Let me first say that I agree with all of the other reviewers on this book, that the mystery elements are decidedly weak. That being said, this book is a fitting end to the saga of the extended Emerson family, if, indeed, it is to be the last one in the series.
Yes, it is definitely a gathering of friends and family, and yes, several loose ends from previous books in the series have been nicely wrapped up. But beyond that, Tomb of the Golden Bird is a realistic continuation of the lives of this amazing family. The characters have grown, they've learned, yet they remain a close-knit, loving family. The familial details serve as a fitting focal point to the story, not a distraction-- if anything, in this book, the mystery elements were almost a distraction from the family drama.
Elizabeth Peters finally tackles the discovery and excavation of the tomb of King Tut, and she inserts the Emerson family into the excitement with great realism. Family patriarch, Radcliffe Emerson, by virtue of one of his characteristic outbursts, manages to get himself, his family and friends banned from participating in the excavation of the tomb. Despite this, we still manage to get plenty of details about the excavation as Peters manages to find credible ways to insert the Emersons into the excavation without harm to historical veracity.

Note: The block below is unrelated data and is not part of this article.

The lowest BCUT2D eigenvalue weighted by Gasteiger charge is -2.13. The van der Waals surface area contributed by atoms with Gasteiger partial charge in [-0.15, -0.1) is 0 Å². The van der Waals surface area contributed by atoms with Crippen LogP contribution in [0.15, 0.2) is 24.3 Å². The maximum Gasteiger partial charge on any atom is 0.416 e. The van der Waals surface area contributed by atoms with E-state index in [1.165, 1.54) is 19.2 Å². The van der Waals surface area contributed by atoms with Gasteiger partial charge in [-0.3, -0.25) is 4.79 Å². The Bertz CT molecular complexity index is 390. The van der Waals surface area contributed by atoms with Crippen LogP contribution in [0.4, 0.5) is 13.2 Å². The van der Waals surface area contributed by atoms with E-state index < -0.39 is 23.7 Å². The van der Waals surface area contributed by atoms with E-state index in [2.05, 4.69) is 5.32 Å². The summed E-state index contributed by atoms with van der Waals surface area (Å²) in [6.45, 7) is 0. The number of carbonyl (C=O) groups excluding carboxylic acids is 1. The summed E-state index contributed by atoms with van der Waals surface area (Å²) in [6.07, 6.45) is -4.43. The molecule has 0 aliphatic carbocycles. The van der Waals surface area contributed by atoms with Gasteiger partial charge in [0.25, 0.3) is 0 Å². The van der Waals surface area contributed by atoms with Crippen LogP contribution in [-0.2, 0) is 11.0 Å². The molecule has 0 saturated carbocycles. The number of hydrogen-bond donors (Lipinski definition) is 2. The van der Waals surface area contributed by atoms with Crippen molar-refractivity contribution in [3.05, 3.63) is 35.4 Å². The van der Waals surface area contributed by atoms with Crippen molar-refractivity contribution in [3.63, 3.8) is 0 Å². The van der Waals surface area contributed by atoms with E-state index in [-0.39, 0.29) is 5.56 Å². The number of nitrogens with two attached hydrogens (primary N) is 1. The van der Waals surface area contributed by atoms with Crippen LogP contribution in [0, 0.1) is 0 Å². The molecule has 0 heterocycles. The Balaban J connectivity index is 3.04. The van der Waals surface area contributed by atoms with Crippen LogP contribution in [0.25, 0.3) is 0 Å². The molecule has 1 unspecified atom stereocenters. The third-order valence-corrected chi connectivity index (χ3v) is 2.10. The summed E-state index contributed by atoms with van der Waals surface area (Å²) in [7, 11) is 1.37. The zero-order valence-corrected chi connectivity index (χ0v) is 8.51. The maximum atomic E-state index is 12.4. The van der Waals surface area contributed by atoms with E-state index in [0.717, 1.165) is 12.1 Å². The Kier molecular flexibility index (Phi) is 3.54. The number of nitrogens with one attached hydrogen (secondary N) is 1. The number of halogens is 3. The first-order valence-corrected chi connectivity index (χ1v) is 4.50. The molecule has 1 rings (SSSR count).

While I agree with the other reviewers that this book is not as strong as some of the others in the series, I am still giving it 5 stars, because Peters has maintained a consistency of quality throughout the series, and has also succeeded from keeping the familial and personal elements from becoming annoying intrusions-- unlike other writers such as Patricia Cornwell.
With this book, Peters faces the problem that has long troubled writers-- how do you have your beloved characters age gracefully and how do you allow for the fact that when you write a series set in the past, you have to include the historical elements that occur with the passage of time, no matter how inconvenient they may be? Peters tackles these things head on-- rather than pretending that the Emersons were the excavators of Tut's tomb, she finds a plausible reason to leave them on the outskirts. Rather than pretending that the political turmoil in Egypt did not happen, she involves her characters in the issue of nationalism and rebellion against British colonialism.
I hate to think that this is the last Amelia Peabody book, because I have loved each and every one of them. But if, indeed, it is, Peters has written a fitting ending to the series. Amelia Peabody forever!